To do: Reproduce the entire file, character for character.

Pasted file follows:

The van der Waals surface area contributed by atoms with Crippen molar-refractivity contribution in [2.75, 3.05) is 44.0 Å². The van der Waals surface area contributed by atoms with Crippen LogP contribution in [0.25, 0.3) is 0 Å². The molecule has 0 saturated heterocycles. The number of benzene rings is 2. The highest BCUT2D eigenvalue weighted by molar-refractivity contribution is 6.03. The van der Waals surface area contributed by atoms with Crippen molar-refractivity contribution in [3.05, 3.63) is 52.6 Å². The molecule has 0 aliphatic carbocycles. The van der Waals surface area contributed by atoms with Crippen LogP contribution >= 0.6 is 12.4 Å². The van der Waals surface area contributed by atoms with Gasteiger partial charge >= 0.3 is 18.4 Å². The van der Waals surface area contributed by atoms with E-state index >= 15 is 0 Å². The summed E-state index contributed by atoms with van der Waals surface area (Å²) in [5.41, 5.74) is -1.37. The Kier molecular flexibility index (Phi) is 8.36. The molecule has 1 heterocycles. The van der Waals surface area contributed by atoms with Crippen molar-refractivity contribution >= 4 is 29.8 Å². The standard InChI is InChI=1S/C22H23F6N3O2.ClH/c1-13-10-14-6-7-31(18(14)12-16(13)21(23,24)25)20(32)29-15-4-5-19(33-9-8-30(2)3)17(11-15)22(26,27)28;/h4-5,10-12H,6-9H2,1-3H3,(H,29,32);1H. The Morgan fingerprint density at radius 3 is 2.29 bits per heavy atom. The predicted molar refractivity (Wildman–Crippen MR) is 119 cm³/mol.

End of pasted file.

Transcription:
The van der Waals surface area contributed by atoms with Crippen molar-refractivity contribution in [2.75, 3.05) is 44.0 Å². The van der Waals surface area contributed by atoms with Crippen LogP contribution in [0.25, 0.3) is 0 Å². The molecule has 0 saturated heterocycles. The number of benzene rings is 2. The highest BCUT2D eigenvalue weighted by molar-refractivity contribution is 6.03. The van der Waals surface area contributed by atoms with Crippen molar-refractivity contribution in [3.05, 3.63) is 52.6 Å². The molecule has 0 aliphatic carbocycles. The van der Waals surface area contributed by atoms with Crippen LogP contribution >= 0.6 is 12.4 Å². The van der Waals surface area contributed by atoms with Gasteiger partial charge >= 0.3 is 18.4 Å². The van der Waals surface area contributed by atoms with E-state index >= 15 is 0 Å². The summed E-state index contributed by atoms with van der Waals surface area (Å²) in [5.41, 5.74) is -1.37. The Kier molecular flexibility index (Phi) is 8.36. The molecule has 1 heterocycles. The van der Waals surface area contributed by atoms with Crippen molar-refractivity contribution >= 4 is 29.8 Å². The standard InChI is InChI=1S/C22H23F6N3O2.ClH/c1-13-10-14-6-7-31(18(14)12-16(13)21(23,24)25)20(32)29-15-4-5-19(33-9-8-30(2)3)17(11-15)22(26,27)28;/h4-5,10-12H,6-9H2,1-3H3,(H,29,32);1H. The Morgan fingerprint density at radius 3 is 2.29 bits per heavy atom. The predicted molar refractivity (Wildman–Crippen MR) is 119 cm³/mol.